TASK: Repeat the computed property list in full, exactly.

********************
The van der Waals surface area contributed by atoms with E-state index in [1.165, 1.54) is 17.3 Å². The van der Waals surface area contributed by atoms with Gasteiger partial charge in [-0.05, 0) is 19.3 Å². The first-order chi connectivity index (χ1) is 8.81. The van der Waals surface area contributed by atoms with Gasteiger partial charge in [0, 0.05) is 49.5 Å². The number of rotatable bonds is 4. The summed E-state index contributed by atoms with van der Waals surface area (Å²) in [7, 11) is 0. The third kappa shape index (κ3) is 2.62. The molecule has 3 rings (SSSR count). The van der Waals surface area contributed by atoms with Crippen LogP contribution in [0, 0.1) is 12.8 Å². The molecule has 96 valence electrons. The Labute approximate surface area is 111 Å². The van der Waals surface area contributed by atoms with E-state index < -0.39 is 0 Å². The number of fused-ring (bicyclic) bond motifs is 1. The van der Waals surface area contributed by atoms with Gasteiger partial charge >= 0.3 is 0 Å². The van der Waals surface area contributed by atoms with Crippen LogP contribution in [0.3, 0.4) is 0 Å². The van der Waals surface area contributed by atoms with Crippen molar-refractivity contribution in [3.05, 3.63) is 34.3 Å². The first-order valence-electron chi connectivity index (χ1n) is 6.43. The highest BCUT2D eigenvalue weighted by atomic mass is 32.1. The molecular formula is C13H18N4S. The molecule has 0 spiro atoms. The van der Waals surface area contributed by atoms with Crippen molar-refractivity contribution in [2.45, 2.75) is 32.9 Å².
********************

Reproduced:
The van der Waals surface area contributed by atoms with E-state index in [1.165, 1.54) is 17.3 Å². The van der Waals surface area contributed by atoms with Gasteiger partial charge in [-0.05, 0) is 19.3 Å². The first-order chi connectivity index (χ1) is 8.81. The van der Waals surface area contributed by atoms with Gasteiger partial charge in [0, 0.05) is 49.5 Å². The number of rotatable bonds is 4. The summed E-state index contributed by atoms with van der Waals surface area (Å²) in [7, 11) is 0. The third kappa shape index (κ3) is 2.62. The molecule has 3 rings (SSSR count). The van der Waals surface area contributed by atoms with Crippen LogP contribution in [0, 0.1) is 12.8 Å². The molecule has 96 valence electrons. The Labute approximate surface area is 111 Å². The van der Waals surface area contributed by atoms with E-state index < -0.39 is 0 Å². The number of fused-ring (bicyclic) bond motifs is 1. The van der Waals surface area contributed by atoms with Gasteiger partial charge >= 0.3 is 0 Å². The van der Waals surface area contributed by atoms with Crippen LogP contribution in [0.3, 0.4) is 0 Å². The van der Waals surface area contributed by atoms with Crippen molar-refractivity contribution in [3.05, 3.63) is 34.3 Å². The first-order valence-electron chi connectivity index (χ1n) is 6.43. The highest BCUT2D eigenvalue weighted by atomic mass is 32.1. The molecular formula is C13H18N4S. The molecule has 0 spiro atoms. The van der Waals surface area contributed by atoms with Crippen molar-refractivity contribution in [2.45, 2.75) is 32.9 Å².